USA TODAY US Edition
Google’s diversity still has ‘far’ to go
Company says 2015 was ‘encouraging ’ but progress is slow
Google, which two years ago publicly addressed the gender and racial imbalance in the tech industry by disclosing the demographics of its workforce, says it’s making slow progress in diversifying its staff, which is still mostly made up of white and Asian men.
“We saw encouraging signs of progress in 2015, but we’re still far from where we need to be,” Nancy lee, Google’s vice president of people operations, said in a blog post Thursday.
Women made up 31% of Google employees in 2015, up 1 percentage point since 2014, according to statistics released by the Internet giant Thursday. One in five technical hires were women in 2015, raising the number of women in technical roles to 19% from 18% in 2014 and 17% in 2013. In 2015, women held nearly a quarter of leadership posts at Google, up from 22% in 2014 and 21% in 2013.
Google says it’s also hiring more black and Hispanic workers: 4% of hires in 2015 were black and 5% were Hispanic. Hispanic employees in technical roles increased to 3% from 2%. But the increased hiring did not budge the overall percentage of underrepresented minorities in the Google workforce as total hiring rose, with Hispanics making up 3% of the workforce and African Americans 2%.
For tech companies with tens of thousands of employees, annual reports are a bit like Groundhog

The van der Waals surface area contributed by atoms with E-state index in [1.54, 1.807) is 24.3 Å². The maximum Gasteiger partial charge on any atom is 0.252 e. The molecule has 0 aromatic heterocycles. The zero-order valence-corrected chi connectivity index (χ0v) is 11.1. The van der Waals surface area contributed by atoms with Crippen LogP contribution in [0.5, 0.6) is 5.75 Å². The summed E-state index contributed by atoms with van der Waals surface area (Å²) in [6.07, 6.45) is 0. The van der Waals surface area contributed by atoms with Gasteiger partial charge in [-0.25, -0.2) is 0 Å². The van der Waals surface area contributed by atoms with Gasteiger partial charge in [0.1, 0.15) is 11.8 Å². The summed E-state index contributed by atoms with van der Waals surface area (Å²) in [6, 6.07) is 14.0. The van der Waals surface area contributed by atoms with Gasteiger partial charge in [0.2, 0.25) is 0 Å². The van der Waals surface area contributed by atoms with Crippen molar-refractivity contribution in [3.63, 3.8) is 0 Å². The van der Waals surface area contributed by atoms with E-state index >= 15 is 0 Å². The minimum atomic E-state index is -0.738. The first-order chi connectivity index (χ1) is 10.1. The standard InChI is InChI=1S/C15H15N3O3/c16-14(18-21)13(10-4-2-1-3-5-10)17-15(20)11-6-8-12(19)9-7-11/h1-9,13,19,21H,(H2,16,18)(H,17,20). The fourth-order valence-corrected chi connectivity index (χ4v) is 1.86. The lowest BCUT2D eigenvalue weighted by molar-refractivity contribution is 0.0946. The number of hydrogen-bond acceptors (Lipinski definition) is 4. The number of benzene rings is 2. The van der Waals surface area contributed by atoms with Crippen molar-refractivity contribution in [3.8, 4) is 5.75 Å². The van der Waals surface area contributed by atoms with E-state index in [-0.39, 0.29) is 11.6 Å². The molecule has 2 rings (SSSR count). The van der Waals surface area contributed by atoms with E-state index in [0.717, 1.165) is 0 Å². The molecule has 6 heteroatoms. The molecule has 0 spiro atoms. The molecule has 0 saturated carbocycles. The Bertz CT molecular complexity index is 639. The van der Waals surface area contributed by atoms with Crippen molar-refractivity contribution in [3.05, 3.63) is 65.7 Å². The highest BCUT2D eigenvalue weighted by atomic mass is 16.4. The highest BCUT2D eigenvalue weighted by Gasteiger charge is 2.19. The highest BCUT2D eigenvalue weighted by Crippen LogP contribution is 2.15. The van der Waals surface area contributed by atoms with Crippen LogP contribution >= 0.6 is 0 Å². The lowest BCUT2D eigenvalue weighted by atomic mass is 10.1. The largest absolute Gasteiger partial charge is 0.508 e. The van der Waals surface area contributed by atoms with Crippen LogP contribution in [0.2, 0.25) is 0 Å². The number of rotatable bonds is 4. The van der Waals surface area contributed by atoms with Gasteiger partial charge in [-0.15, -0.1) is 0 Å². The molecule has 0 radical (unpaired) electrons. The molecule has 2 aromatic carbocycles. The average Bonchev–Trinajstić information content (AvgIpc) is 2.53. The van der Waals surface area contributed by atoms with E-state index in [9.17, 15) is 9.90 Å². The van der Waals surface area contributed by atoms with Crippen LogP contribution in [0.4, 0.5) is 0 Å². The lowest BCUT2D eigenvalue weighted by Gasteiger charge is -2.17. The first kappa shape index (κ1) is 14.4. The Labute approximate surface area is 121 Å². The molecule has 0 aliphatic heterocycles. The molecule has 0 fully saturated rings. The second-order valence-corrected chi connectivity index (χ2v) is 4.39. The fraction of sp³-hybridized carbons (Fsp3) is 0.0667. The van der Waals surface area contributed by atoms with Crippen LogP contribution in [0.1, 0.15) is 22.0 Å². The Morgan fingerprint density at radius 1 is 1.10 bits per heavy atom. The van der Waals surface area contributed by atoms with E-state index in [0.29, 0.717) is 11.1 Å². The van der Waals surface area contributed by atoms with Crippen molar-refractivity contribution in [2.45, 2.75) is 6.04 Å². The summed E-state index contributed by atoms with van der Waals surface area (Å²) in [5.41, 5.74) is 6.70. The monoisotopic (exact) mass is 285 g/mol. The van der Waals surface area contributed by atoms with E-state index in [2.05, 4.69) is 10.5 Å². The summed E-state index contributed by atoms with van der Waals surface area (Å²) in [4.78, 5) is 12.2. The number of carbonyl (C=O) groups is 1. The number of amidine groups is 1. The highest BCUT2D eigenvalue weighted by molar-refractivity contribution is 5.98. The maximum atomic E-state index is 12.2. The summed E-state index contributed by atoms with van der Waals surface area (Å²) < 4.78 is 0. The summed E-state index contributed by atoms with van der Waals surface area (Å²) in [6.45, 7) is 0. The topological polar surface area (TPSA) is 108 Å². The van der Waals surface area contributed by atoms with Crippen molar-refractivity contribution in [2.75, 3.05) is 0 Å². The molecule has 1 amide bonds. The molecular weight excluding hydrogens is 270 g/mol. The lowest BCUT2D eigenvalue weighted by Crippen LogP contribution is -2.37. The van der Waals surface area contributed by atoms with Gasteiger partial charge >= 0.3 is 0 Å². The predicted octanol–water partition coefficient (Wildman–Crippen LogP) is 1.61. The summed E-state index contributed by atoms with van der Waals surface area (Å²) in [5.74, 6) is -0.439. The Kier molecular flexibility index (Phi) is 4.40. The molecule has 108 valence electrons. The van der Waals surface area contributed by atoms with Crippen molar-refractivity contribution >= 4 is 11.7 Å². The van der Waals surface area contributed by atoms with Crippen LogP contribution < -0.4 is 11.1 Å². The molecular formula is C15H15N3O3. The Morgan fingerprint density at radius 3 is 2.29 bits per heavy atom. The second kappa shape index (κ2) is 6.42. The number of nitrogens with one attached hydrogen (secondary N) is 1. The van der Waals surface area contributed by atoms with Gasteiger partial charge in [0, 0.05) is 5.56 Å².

Day for diversity. It’s difficult to make substantial demographic shifts in one or two years.
The push has gained a sense of urgency inside Google, which is looking to become a leader in diversity as it grows beyond search advertising into myriad other businesses in an increasingly global marketplace.
Whites are expected to become a minority in the USA by 2044, Latino and African-American buying power is on the rise and Silicon Valley has ambitions that now lap the globe. Having women and underrepresented minorities brainstorming and building, not just using, the products dreamed up by Google is quickly becoming a necessity.
“A diverse mix of voices leads to better discussions, decisions and outcomes for everyone,” Google CEO Sundar Pichai said Thursday in a statement.
Google has dozens of initiatives that executives hope increase diversity, some directed at what Google is doing at Google and the rest at what Google is doing more broadly.
“The tech industry really understands that the future of our industry means we have to be more inclusive,” Lee told USA TODAY last year. “We are literally building products for the world. It can’t be this homogeneous.”
Despite efforts over the past two years, most Google employees are white (59%, down from 60% in 2014) and Asian (31%, down from 32% in 2014); 81% of technical roles are held by men.
“A diverse mix of voices leads to better discussions, decisions and outcomes for everyone.” Google CEO Sundar Pichai, in a statement Thursday